Let’s see how the bus looks like

Next we create a plugin that will subscribe to the bus and which will be in charge for the AMQP communication.

The interesting bits are the amqp2ws and ws2amqp methods. The former is called anytime the AMQP broker pushes data to our AMQP consumer, we then use the bus to publish the message to any interested subscribers. The latter publishes to AMQP messages that come from the WebSockets channel.

Next let’s see the Tornado WebSockets handler.

The on_message method is called whenever data is received from the client, the push_message is used to push data to the client.

Finally, we setup the plug everything together:

Notice the fact we subscribe the asyncore poll function to the main channel of the bus so that pika works properly as if we had called asyncore.loop()

The code can be found here.

Managing your process with the CherryPy’s bus

CherryPy is a successful small web framework which over the years has built up its performances as well as its stability. To do so, Robert Brewer, the main CherryPy’s architect has introduced what is called the Web Site Process Bus (WSPBus). The idea is to manage a Python process by providing it with a bus to which one can publish or subscribe for events. CherryPy’s implementation of the bus comes with a set of pubsub handlers for very basic operations such as responding to system signals, handle thread creation and deletion, drop process privileges and handle PID files. The bus mechanism can help your handling of sub-processes so that they start, run and terminates gracefully. Let’s see how.

Create your bus

First, you need to create a bus instance. This could be as simple as this.

If you want to log through the bus, you will need further work since the bus doesn’t create a logger by default. Let’s see an example.

Not much, just creating a logger and subscribing the bus log channel to an instance method.

Associate the bus with the main process

Before we move on to the management of sub-process, let’s see how we can manage the main Python process already with our bus above.

For this, let’s imagine a bank placing stock orders, those orders will be handled by a broker running in a sub-process.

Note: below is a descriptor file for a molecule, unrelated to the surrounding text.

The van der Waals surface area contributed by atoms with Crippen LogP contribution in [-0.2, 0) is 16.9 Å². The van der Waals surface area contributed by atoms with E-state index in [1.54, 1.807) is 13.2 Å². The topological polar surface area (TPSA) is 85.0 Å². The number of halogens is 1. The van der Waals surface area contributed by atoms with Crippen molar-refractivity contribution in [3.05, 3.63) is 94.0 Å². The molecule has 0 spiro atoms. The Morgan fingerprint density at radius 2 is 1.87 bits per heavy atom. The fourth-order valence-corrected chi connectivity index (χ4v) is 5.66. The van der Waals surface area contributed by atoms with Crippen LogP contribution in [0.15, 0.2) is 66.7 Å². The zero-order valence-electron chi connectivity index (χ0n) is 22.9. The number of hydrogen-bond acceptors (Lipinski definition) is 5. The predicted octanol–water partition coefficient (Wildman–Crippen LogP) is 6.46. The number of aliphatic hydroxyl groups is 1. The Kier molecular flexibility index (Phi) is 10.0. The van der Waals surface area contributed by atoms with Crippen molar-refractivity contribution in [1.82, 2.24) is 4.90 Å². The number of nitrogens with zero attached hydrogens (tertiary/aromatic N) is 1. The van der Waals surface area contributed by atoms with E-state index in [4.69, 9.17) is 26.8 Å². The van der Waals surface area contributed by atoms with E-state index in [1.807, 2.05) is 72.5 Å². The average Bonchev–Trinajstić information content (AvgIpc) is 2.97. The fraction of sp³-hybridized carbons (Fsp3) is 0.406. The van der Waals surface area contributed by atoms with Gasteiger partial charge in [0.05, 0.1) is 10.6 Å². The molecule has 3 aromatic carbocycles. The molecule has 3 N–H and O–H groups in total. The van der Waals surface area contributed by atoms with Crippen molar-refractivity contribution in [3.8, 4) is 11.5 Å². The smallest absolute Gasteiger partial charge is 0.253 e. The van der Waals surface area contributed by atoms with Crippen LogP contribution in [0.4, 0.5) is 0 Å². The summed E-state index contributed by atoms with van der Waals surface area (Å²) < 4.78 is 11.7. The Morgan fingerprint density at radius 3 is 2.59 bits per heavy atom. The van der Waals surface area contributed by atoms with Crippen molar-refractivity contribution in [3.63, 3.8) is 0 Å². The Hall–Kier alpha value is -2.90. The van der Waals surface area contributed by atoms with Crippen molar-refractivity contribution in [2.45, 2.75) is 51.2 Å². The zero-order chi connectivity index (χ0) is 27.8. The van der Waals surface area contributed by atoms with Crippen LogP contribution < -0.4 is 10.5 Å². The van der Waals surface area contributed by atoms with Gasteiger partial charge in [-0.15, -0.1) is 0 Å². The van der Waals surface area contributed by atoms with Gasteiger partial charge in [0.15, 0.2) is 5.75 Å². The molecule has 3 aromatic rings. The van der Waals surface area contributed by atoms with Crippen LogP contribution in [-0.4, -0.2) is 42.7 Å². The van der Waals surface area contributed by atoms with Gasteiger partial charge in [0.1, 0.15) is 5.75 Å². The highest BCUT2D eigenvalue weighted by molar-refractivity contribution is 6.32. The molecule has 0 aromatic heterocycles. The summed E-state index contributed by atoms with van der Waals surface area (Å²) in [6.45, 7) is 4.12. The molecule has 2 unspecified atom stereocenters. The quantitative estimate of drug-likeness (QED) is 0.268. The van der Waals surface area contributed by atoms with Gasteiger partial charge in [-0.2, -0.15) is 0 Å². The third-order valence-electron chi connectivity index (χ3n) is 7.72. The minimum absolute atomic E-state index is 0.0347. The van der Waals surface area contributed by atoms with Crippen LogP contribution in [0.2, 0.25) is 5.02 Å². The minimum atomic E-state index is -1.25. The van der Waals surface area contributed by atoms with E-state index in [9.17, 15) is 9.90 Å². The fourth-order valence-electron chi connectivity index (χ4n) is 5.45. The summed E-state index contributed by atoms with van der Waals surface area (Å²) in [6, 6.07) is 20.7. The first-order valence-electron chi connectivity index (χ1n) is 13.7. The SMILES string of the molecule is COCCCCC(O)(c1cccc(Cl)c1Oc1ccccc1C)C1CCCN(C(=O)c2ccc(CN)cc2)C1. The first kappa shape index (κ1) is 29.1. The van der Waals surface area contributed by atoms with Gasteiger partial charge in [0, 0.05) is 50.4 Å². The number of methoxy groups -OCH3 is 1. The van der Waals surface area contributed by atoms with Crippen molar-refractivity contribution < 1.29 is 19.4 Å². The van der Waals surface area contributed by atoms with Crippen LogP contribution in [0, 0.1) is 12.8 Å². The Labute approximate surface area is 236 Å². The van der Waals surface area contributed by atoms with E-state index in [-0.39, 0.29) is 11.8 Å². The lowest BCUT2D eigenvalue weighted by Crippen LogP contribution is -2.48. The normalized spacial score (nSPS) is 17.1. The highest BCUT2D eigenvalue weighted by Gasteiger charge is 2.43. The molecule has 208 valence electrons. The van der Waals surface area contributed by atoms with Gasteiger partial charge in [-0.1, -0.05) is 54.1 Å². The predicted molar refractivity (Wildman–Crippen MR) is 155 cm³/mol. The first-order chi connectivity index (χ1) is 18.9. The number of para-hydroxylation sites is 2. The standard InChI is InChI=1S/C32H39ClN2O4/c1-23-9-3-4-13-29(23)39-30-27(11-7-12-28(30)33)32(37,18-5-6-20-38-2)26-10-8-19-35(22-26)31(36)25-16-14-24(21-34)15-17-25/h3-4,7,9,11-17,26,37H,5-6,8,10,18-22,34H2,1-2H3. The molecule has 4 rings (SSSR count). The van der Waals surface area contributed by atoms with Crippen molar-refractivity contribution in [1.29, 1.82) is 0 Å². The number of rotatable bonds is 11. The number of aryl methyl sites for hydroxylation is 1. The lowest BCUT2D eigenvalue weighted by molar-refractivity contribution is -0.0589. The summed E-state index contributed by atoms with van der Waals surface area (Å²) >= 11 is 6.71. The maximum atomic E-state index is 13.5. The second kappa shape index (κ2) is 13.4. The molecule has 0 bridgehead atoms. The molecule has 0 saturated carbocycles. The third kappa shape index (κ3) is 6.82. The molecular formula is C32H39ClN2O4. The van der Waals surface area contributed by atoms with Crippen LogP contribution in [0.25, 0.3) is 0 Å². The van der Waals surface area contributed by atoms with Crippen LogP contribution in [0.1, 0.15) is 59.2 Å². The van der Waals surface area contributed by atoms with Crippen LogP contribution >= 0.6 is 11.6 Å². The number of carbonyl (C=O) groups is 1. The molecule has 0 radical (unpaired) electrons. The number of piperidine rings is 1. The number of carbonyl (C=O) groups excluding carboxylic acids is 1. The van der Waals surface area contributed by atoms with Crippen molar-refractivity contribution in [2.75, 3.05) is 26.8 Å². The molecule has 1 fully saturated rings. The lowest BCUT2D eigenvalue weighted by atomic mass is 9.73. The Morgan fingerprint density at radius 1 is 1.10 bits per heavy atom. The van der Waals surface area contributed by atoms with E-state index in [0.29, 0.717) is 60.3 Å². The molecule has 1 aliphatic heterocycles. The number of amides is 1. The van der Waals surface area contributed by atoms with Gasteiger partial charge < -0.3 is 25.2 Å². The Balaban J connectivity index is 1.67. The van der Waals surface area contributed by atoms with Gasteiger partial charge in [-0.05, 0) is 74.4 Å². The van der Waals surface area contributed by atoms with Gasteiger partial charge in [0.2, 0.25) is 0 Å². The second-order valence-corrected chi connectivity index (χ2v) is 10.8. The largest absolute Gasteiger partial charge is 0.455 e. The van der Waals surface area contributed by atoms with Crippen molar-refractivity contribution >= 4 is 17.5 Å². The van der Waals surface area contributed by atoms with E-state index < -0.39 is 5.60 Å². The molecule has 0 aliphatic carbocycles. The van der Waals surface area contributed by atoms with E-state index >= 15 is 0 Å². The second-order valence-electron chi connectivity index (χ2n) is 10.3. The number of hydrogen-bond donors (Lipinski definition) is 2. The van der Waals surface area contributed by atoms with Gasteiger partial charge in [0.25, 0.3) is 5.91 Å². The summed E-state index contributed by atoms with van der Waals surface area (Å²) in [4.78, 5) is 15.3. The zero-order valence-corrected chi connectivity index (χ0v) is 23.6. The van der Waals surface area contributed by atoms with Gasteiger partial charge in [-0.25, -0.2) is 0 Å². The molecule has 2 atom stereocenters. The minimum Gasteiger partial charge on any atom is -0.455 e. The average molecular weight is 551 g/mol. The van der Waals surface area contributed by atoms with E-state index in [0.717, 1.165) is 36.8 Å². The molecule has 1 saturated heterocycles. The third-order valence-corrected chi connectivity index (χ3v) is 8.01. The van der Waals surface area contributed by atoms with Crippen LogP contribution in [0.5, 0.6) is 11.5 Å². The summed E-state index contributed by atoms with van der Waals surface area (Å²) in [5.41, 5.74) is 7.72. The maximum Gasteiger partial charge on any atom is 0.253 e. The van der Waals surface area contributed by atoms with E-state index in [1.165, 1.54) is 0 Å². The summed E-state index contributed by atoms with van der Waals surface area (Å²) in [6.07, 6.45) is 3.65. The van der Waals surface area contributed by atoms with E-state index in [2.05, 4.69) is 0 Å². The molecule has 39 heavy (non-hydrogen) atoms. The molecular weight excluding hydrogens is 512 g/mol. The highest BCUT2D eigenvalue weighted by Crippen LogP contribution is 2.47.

As you can see, not much again here, we simply associate a bus with the bank object. We also register to the exit channel of the bus so that when we terminated, we can do some cleanup. It’s good use to unregister from the bus.

We don’t actually care where those orders come from so we randomly generate them. The orders are placed every time the bus iterates its loop. This is done by attaching to the main channel of the bus.

We use a process queue to communicate with the broker’s sub-process.

Associate the bus with a sub-process

Handling the sub-process is actually similar to handling the main process. Let’s see the broker implementation for example.

Several things are to be noticed. First we register once again to the bus’ main channel a method that checks the shared queue for incoming data. Whenever the incoming message is “stop”, we exit the bus altogether, thus leaving the sub-process, since it was blocked on the bus loop.

Note that the stop method could be called by the parent process if you needed to programatically stop the sub-process.

Put it all together

Run the code above as follow:

This creates the shared queue, starts the sub-process that runs the broker and finally starts the bank within the main process.

You should see a bunch of messages in the console and if you hit Ctrl-C, this will stop both processes cleanly.

And here we are, we now manage processes and sub-processes with a clean solution. The CherryPy process bus is an elegant add-on to your toolbox that I can only highly advise to consider in the future. The WSPBus implementation is part of the main CherryPy package (CherryPy 3.x), so you’ll have to install it all, even if you don’t require the HTTP framework. But don’t let that hold you back since the HTTP framework isn’t required for the bus to be used.

Happy coding!

The code is here.